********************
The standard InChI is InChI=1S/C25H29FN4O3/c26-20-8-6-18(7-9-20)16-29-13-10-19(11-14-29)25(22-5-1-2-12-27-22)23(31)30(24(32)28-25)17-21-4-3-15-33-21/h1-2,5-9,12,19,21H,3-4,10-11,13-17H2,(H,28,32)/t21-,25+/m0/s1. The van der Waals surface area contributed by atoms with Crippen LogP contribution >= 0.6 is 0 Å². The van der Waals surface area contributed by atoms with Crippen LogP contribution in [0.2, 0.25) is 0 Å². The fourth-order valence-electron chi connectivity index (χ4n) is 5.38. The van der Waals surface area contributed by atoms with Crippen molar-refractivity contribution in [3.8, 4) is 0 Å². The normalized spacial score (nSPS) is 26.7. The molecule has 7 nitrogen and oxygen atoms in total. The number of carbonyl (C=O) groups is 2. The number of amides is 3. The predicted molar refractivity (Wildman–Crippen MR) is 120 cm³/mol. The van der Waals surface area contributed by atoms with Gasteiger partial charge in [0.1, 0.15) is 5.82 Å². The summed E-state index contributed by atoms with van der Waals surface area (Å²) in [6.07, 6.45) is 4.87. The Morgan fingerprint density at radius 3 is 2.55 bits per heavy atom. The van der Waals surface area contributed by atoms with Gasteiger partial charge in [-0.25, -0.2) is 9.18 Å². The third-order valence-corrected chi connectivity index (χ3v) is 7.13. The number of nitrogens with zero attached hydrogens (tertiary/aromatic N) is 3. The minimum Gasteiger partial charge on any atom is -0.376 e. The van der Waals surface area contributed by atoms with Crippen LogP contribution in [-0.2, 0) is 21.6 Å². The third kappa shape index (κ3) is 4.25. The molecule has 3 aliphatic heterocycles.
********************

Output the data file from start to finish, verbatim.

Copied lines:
The standard InChI is InChI=1S/C25H29FN4O3/c26-20-8-6-18(7-9-20)16-29-13-10-19(11-14-29)25(22-5-1-2-12-27-22)23(31)30(24(32)28-25)17-21-4-3-15-33-21/h1-2,5-9,12,19,21H,3-4,10-11,13-17H2,(H,28,32)/t21-,25+/m0/s1. The van der Waals surface area contributed by atoms with Crippen LogP contribution >= 0.6 is 0 Å². The van der Waals surface area contributed by atoms with Crippen LogP contribution in [0.2, 0.25) is 0 Å². The fourth-order valence-electron chi connectivity index (χ4n) is 5.38. The van der Waals surface area contributed by atoms with Crippen molar-refractivity contribution in [3.8, 4) is 0 Å². The normalized spacial score (nSPS) is 26.7. The molecule has 7 nitrogen and oxygen atoms in total. The number of carbonyl (C=O) groups is 2. The number of amides is 3. The predicted molar refractivity (Wildman–Crippen MR) is 120 cm³/mol. The van der Waals surface area contributed by atoms with Gasteiger partial charge in [0.1, 0.15) is 5.82 Å². The summed E-state index contributed by atoms with van der Waals surface area (Å²) in [6.07, 6.45) is 4.87. The Morgan fingerprint density at radius 3 is 2.55 bits per heavy atom. The van der Waals surface area contributed by atoms with Gasteiger partial charge in [-0.25, -0.2) is 9.18 Å². The third-order valence-corrected chi connectivity index (χ3v) is 7.13. The number of nitrogens with zero attached hydrogens (tertiary/aromatic N) is 3. The minimum Gasteiger partial charge on any atom is -0.376 e. The van der Waals surface area contributed by atoms with Crippen LogP contribution in [-0.2, 0) is 21.6 Å². The third kappa shape index (κ3) is 4.25. The molecule has 3 aliphatic heterocycles.